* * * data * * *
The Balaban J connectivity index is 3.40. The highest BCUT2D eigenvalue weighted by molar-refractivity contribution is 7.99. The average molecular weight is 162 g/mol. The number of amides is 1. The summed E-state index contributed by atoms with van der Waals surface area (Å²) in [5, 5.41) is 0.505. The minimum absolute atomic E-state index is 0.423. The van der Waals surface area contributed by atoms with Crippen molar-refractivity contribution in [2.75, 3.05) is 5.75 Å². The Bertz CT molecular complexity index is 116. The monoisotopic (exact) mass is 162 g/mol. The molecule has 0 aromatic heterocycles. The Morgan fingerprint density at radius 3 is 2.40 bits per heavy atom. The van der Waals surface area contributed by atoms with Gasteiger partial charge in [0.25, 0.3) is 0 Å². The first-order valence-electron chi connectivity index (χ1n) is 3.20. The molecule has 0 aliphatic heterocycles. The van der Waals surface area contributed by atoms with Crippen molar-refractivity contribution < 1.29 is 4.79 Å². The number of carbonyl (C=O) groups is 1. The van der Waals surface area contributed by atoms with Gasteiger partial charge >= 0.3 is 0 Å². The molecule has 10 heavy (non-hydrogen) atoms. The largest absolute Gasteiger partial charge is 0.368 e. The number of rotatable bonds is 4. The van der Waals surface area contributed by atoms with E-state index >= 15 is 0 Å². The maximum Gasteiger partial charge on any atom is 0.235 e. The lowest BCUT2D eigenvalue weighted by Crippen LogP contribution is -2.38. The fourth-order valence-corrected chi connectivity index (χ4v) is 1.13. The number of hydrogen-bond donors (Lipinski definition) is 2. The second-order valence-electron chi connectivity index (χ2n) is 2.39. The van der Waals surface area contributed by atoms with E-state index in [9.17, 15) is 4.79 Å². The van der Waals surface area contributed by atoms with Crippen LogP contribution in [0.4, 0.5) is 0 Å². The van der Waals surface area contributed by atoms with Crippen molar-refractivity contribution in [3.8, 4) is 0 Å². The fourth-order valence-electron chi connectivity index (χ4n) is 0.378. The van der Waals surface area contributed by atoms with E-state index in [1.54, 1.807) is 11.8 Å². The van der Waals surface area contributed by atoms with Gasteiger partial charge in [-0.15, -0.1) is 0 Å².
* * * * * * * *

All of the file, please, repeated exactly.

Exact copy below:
The Balaban J connectivity index is 3.40. The highest BCUT2D eigenvalue weighted by molar-refractivity contribution is 7.99. The average molecular weight is 162 g/mol. The number of amides is 1. The summed E-state index contributed by atoms with van der Waals surface area (Å²) in [5, 5.41) is 0.505. The minimum absolute atomic E-state index is 0.423. The van der Waals surface area contributed by atoms with Crippen molar-refractivity contribution in [2.75, 3.05) is 5.75 Å². The Bertz CT molecular complexity index is 116. The monoisotopic (exact) mass is 162 g/mol. The molecule has 0 aromatic heterocycles. The Morgan fingerprint density at radius 3 is 2.40 bits per heavy atom. The van der Waals surface area contributed by atoms with Gasteiger partial charge in [0.25, 0.3) is 0 Å². The first-order valence-electron chi connectivity index (χ1n) is 3.20. The molecule has 0 aliphatic heterocycles. The van der Waals surface area contributed by atoms with Crippen molar-refractivity contribution < 1.29 is 4.79 Å². The number of carbonyl (C=O) groups is 1. The van der Waals surface area contributed by atoms with Gasteiger partial charge >= 0.3 is 0 Å². The molecule has 10 heavy (non-hydrogen) atoms. The largest absolute Gasteiger partial charge is 0.368 e. The number of rotatable bonds is 4. The van der Waals surface area contributed by atoms with E-state index >= 15 is 0 Å². The maximum Gasteiger partial charge on any atom is 0.235 e. The lowest BCUT2D eigenvalue weighted by Crippen LogP contribution is -2.38. The fourth-order valence-corrected chi connectivity index (χ4v) is 1.13. The number of hydrogen-bond donors (Lipinski definition) is 2. The second-order valence-electron chi connectivity index (χ2n) is 2.39. The van der Waals surface area contributed by atoms with E-state index in [9.17, 15) is 4.79 Å². The van der Waals surface area contributed by atoms with Crippen LogP contribution in [0.4, 0.5) is 0 Å². The van der Waals surface area contributed by atoms with Crippen molar-refractivity contribution in [3.8, 4) is 0 Å². The fourth-order valence-electron chi connectivity index (χ4n) is 0.378. The van der Waals surface area contributed by atoms with E-state index in [1.54, 1.807) is 11.8 Å². The van der Waals surface area contributed by atoms with Gasteiger partial charge in [-0.15, -0.1) is 0 Å².